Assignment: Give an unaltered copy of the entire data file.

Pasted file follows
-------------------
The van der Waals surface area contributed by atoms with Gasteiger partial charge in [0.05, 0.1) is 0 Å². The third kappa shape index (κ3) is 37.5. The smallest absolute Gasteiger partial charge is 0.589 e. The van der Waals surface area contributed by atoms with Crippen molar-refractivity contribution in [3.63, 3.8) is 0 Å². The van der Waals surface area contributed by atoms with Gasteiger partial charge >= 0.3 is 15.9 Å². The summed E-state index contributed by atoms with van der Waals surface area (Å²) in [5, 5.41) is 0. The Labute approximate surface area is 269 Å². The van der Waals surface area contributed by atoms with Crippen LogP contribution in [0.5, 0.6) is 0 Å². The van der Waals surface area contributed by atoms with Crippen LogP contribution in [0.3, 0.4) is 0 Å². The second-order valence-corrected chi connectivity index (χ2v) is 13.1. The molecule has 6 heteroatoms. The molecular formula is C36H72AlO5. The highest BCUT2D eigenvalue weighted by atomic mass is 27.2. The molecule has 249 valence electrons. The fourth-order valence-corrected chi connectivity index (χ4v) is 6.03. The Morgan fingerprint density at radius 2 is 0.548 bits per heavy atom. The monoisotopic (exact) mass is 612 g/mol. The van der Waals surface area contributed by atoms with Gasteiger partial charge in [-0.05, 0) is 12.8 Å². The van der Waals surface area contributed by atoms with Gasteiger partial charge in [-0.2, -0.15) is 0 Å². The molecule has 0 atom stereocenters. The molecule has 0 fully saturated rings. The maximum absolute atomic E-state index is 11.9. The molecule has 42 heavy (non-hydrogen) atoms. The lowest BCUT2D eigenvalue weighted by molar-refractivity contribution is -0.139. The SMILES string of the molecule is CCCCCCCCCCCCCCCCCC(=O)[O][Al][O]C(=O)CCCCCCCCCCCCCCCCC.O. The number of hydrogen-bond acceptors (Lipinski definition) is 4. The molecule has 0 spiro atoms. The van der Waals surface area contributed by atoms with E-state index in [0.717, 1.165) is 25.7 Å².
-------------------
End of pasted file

The van der Waals surface area contributed by atoms with Gasteiger partial charge in [0.05, 0.1) is 0 Å². The third kappa shape index (κ3) is 37.5. The smallest absolute Gasteiger partial charge is 0.589 e. The van der Waals surface area contributed by atoms with Crippen molar-refractivity contribution in [3.63, 3.8) is 0 Å². The van der Waals surface area contributed by atoms with Gasteiger partial charge >= 0.3 is 15.9 Å². The summed E-state index contributed by atoms with van der Waals surface area (Å²) in [5, 5.41) is 0. The Labute approximate surface area is 269 Å². The van der Waals surface area contributed by atoms with Crippen LogP contribution in [0.5, 0.6) is 0 Å². The van der Waals surface area contributed by atoms with Crippen LogP contribution in [0.3, 0.4) is 0 Å². The second-order valence-corrected chi connectivity index (χ2v) is 13.1. The molecule has 6 heteroatoms. The molecular formula is C36H72AlO5. The highest BCUT2D eigenvalue weighted by atomic mass is 27.2. The molecule has 249 valence electrons. The fourth-order valence-corrected chi connectivity index (χ4v) is 6.03. The Morgan fingerprint density at radius 2 is 0.548 bits per heavy atom. The monoisotopic (exact) mass is 612 g/mol. The van der Waals surface area contributed by atoms with Gasteiger partial charge in [-0.05, 0) is 12.8 Å². The van der Waals surface area contributed by atoms with Gasteiger partial charge in [-0.2, -0.15) is 0 Å². The molecule has 0 atom stereocenters. The molecule has 0 fully saturated rings. The maximum absolute atomic E-state index is 11.9. The molecule has 42 heavy (non-hydrogen) atoms. The lowest BCUT2D eigenvalue weighted by molar-refractivity contribution is -0.139. The SMILES string of the molecule is CCCCCCCCCCCCCCCCCC(=O)[O][Al][O]C(=O)CCCCCCCCCCCCCCCCC.O. The number of hydrogen-bond acceptors (Lipinski definition) is 4. The molecule has 0 spiro atoms. The van der Waals surface area contributed by atoms with E-state index in [0.717, 1.165) is 25.7 Å².